Wake Up Call: An Uncertain Future for the Vietnamese Coffee Industry

Starting your morning with a cup of coffee is a tradition enjoyed by many worldwide. In fact, coffee is so popular that it’s become the world’s most widely traded tropical agricultural commodity. The countries that produce the most coffee (in order of production) are Brazil, Vietnam, Colombia, and Indonesia.

There are two main types of coffee beans grown—Robusta and Arabica. Robusta beans are seen as lower quality than Arabica, and they’re generally used in coffee blends and instant coffee products. What Robusta lacks in flavor it makes up for in its “robustness” as a plant species. It is able to be grown in hotter and more humid environments, where the more finicky Arabica cannot survive. (Arabica plants prefer cooler, drier temperatures.) Robusta coffee makes up about 30-40 percent of all coffee exported globally, whereas Arabica makes up 60-70 percent. However, many predict that Robusta production will increase due to climate change; as global temperatures rise, more areas may become less suitable for Arabica cultivation.

Since the 1990s, Vietnam has emerged as major player in the global coffee industry. Vietnam is now the world’s second largest producer of coffee; and first largest producer of Robusta. The country was initially very successful in global markets because the cheap domestic costs for land and labor allowed their product to be sold more inexpensively than coffee produced from other countries. However, much of the growth and market share that has taken place in Vietnam is from producing low-quality Robusta beans. In fact, Robusta currently makes up around 95 percent of Vietnamese coffee production.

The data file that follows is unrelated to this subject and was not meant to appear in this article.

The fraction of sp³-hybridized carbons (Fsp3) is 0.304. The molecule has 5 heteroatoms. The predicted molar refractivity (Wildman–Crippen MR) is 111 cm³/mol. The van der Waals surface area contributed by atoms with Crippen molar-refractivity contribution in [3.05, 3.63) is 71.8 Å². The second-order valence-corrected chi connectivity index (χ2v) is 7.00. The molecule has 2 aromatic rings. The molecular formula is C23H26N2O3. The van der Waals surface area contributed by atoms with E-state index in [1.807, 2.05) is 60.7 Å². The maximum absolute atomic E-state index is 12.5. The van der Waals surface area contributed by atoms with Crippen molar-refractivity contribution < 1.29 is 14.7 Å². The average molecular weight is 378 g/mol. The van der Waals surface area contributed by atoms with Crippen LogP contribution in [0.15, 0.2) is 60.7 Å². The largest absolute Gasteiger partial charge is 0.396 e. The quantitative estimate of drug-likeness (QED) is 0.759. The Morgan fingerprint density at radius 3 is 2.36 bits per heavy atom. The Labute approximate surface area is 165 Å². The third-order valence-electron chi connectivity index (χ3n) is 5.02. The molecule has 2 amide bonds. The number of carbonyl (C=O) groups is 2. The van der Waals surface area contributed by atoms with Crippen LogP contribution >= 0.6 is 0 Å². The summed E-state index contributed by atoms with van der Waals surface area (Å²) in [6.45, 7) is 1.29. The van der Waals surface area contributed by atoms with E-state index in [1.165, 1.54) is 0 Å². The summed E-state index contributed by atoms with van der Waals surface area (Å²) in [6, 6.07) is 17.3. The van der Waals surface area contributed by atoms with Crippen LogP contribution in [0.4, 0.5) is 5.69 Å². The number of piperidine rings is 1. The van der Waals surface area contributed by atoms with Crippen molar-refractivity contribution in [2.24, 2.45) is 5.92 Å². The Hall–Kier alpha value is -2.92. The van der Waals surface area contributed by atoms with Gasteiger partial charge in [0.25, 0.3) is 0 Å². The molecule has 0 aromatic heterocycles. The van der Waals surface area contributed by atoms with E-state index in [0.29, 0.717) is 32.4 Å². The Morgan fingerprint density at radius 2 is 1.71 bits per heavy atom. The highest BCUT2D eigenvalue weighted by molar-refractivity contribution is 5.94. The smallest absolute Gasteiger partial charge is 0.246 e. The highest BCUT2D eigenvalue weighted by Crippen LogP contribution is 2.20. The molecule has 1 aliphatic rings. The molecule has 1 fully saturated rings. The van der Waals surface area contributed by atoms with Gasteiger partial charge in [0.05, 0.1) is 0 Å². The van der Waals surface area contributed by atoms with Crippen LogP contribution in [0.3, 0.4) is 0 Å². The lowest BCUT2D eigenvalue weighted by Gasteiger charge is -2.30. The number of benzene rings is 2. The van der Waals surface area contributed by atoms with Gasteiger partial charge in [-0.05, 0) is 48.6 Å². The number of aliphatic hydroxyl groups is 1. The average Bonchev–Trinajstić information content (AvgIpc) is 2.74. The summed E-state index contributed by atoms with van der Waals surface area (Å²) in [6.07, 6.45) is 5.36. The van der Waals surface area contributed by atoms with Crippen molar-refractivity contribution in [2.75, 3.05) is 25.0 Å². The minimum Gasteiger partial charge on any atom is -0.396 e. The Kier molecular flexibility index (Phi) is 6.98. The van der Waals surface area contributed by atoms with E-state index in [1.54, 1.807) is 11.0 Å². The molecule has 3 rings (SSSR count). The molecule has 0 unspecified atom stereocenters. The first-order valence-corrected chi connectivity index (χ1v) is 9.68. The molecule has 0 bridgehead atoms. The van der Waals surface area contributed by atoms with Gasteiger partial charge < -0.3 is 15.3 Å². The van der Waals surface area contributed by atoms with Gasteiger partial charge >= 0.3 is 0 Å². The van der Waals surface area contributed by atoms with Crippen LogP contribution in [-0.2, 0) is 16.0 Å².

There are many large foreign players in Vietnam’s coffee industry. The world’s largest coffee distributor Nestlé has developed its business in the region, investing over $200 million in a new factory training 20,000 farmers and distributing more than 2 million coffee plants. Mondelez International has also announced that it will open a coffee training center for Vietnamese farmers, with a total investment of up to $200 million. Mondelez expects to train 1,500 farmers in order to create a stable supply of 7,000 tons of coffee. Starbucks is another foreign company investing in Vietnam’s coffee sector. The firm recently announced it will sell Vietnamese single-origin coffee beans at more than 21,500 shops in 56 countries.

Despite foreign investment in Vietnam, the outlook for coffee production in the country is not optimistic. In recent years, the global market share of Vietnamese coffee has shrunk from 22 percent in 2014 to 18 percent in 2015. In addition, the amount of coffee exported from Vietnam in 2015 was down by 28 percent in volume from 2014 and 30 percent in value. Furthermore, the average selling price dropped from $1.80/kilogram in 2014 to $1.60 in 2015. So far in 2016, the price has continued to fall, and coffee is now selling at $1.46/kilogram, below the average cost of production of $1.47. This price decrease has been fueled by rumors that Vietnam has stockpiled excessive unsold inventory as well as by declining global demand. To further complicate matters, major coffee exporters like Brazil and Colombia devalued their currencies, which helped them boost sales.